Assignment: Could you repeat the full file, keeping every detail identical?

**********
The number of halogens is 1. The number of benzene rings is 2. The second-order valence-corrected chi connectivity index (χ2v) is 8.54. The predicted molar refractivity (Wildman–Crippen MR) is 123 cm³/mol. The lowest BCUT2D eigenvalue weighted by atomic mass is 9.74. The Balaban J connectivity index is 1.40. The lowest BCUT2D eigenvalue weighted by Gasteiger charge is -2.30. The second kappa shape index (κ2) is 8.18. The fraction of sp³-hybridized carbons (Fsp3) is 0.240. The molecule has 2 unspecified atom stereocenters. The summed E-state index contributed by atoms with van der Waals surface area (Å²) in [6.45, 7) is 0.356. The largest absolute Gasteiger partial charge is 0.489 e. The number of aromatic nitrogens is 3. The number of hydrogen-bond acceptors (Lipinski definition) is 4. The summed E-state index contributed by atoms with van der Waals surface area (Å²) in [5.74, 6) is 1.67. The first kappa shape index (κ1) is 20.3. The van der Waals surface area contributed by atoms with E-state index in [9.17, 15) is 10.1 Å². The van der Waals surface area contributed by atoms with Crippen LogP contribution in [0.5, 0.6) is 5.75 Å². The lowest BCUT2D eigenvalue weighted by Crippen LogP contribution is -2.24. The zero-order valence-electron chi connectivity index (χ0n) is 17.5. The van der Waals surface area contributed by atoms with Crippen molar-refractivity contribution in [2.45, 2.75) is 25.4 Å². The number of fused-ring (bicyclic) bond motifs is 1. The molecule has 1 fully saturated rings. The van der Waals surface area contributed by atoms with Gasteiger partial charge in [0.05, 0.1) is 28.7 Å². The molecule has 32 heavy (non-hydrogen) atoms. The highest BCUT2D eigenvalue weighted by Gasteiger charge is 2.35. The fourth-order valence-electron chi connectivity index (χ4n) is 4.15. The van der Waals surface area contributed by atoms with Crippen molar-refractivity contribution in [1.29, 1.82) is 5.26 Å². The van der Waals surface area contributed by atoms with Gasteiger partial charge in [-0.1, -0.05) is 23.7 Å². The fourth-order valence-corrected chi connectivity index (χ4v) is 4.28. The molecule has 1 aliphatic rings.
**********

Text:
The number of halogens is 1. The number of benzene rings is 2. The second-order valence-corrected chi connectivity index (χ2v) is 8.54. The predicted molar refractivity (Wildman–Crippen MR) is 123 cm³/mol. The lowest BCUT2D eigenvalue weighted by atomic mass is 9.74. The Balaban J connectivity index is 1.40. The lowest BCUT2D eigenvalue weighted by Gasteiger charge is -2.30. The second kappa shape index (κ2) is 8.18. The fraction of sp³-hybridized carbons (Fsp3) is 0.240. The molecule has 2 unspecified atom stereocenters. The summed E-state index contributed by atoms with van der Waals surface area (Å²) in [6.45, 7) is 0.356. The largest absolute Gasteiger partial charge is 0.489 e. The number of aromatic nitrogens is 3. The number of hydrogen-bond acceptors (Lipinski definition) is 4. The summed E-state index contributed by atoms with van der Waals surface area (Å²) in [5.74, 6) is 1.67. The first kappa shape index (κ1) is 20.3. The van der Waals surface area contributed by atoms with E-state index in [9.17, 15) is 10.1 Å². The van der Waals surface area contributed by atoms with Crippen LogP contribution in [0.5, 0.6) is 5.75 Å². The lowest BCUT2D eigenvalue weighted by Crippen LogP contribution is -2.24. The zero-order valence-electron chi connectivity index (χ0n) is 17.5. The van der Waals surface area contributed by atoms with Crippen molar-refractivity contribution in [2.45, 2.75) is 25.4 Å². The number of fused-ring (bicyclic) bond motifs is 1. The molecule has 1 fully saturated rings. The van der Waals surface area contributed by atoms with Gasteiger partial charge in [0.05, 0.1) is 28.7 Å². The molecule has 32 heavy (non-hydrogen) atoms. The highest BCUT2D eigenvalue weighted by Gasteiger charge is 2.35. The fourth-order valence-electron chi connectivity index (χ4n) is 4.15. The van der Waals surface area contributed by atoms with Crippen molar-refractivity contribution in [1.29, 1.82) is 5.26 Å². The van der Waals surface area contributed by atoms with Gasteiger partial charge in [-0.1, -0.05) is 23.7 Å². The fourth-order valence-corrected chi connectivity index (χ4v) is 4.28. The molecule has 1 aliphatic rings.